Hip Arthritis

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The hip is susceptible to damage, deterioration, and subsequently arthritis due to a variety of conditions. Arthritis is just a catch-all term for the joint wearing out. It is characterized by painful restricted motion and, when severe enough, can benefit from a hip replacement.

The labrum and articular cartilage are the two main structures that can be damaged, causing pain and eventually leading to arthritis. Both of these are actually types of cartilage. The labrum is like a gasket seal or O-ring around the acetabulum (socket). Its most important function is to help evenly distribute weightbearing forces across the surface of the hip. Uneven distribution with hotspots of contact leads to uneven wear and arthritis. It also has some importance in enhancing stability of the joint. The labrum is richly innervated with pain-sensing nerve endings so that labral tears tend to be quite painful. The articular cartilage lines the acetabulum and the femoral head (ball part of the ball-and-socket joint) like a thick Teflon coating creating a smooth, frictionless surface. Breakdown of the articular cartilage represents the earliest stages of arthritis, and it is the progressive wear of this cartilage surface that characterizes advancing arthritis. The articular cartilage has few nerve endings, so early on damage may not cause much pain. Only once extensive erosion occurs does this part start to be more noticeable.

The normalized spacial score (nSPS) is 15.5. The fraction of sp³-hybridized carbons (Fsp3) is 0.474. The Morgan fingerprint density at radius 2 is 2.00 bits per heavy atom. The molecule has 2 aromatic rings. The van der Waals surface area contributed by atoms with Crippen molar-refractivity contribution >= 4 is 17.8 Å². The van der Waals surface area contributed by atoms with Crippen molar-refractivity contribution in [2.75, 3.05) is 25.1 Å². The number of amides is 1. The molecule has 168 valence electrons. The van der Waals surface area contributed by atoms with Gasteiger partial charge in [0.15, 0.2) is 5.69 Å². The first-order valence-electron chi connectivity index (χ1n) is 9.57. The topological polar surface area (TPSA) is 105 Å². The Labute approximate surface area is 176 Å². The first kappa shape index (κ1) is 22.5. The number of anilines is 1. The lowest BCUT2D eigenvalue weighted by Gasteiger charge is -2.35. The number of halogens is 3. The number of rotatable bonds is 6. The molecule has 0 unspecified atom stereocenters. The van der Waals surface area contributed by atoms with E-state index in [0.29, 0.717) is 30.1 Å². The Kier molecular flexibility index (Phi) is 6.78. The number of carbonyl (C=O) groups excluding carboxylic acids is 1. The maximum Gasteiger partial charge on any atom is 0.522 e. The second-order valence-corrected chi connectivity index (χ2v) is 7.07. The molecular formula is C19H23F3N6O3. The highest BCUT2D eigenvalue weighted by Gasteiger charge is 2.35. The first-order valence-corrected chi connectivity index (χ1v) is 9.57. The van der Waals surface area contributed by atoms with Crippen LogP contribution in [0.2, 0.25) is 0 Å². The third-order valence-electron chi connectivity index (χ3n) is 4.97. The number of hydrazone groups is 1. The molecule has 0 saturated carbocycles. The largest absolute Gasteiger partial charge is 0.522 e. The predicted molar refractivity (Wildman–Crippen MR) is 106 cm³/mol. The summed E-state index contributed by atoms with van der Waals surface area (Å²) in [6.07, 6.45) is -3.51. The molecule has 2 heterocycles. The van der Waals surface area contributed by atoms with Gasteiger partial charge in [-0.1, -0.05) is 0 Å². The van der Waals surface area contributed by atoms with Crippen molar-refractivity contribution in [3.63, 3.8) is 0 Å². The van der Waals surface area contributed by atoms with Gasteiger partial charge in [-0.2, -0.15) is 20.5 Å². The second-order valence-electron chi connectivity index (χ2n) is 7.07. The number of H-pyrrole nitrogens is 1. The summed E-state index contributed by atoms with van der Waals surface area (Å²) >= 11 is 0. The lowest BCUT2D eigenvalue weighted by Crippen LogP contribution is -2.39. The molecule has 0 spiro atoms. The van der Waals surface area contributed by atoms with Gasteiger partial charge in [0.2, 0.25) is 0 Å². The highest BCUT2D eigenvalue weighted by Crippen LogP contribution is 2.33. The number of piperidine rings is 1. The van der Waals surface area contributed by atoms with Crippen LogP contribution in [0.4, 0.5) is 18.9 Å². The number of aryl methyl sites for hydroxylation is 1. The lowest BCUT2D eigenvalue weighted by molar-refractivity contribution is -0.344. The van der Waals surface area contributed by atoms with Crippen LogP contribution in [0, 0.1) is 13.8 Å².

A normal, healthy hip joint is a very durable structure that can withstand hard use. Most commonly when injury or damage occurs, there is some underlying abnormality of the way the joint is formed making it more susceptible to damage. By far, the most common cause is femoroacetabular impingement (FAI). Second on the list is dysplasia. However, some patients can present with a hybrid condition of both dysplasia and impingement that must both be carefully weighted to determine which or what combination of treatment strategies must be employed.

There are also inflammatory types of arthritis that do not necessarily involve bony structural abnormalities of the joint. The synovium is a membrane that lines the hip, normally producing synovial fluid that lubricates the joint, providing nutrition. With inflammatory types of arthritis, the synovium grows out of control, eroding the articular cartilage leading to arthritis. Occasionally, arthroscopy for resecting the synovium (synovectomy) can be beneficial. This is not frequently necessary because in recent years pharmacological management to control the synovium have made significant advancements.

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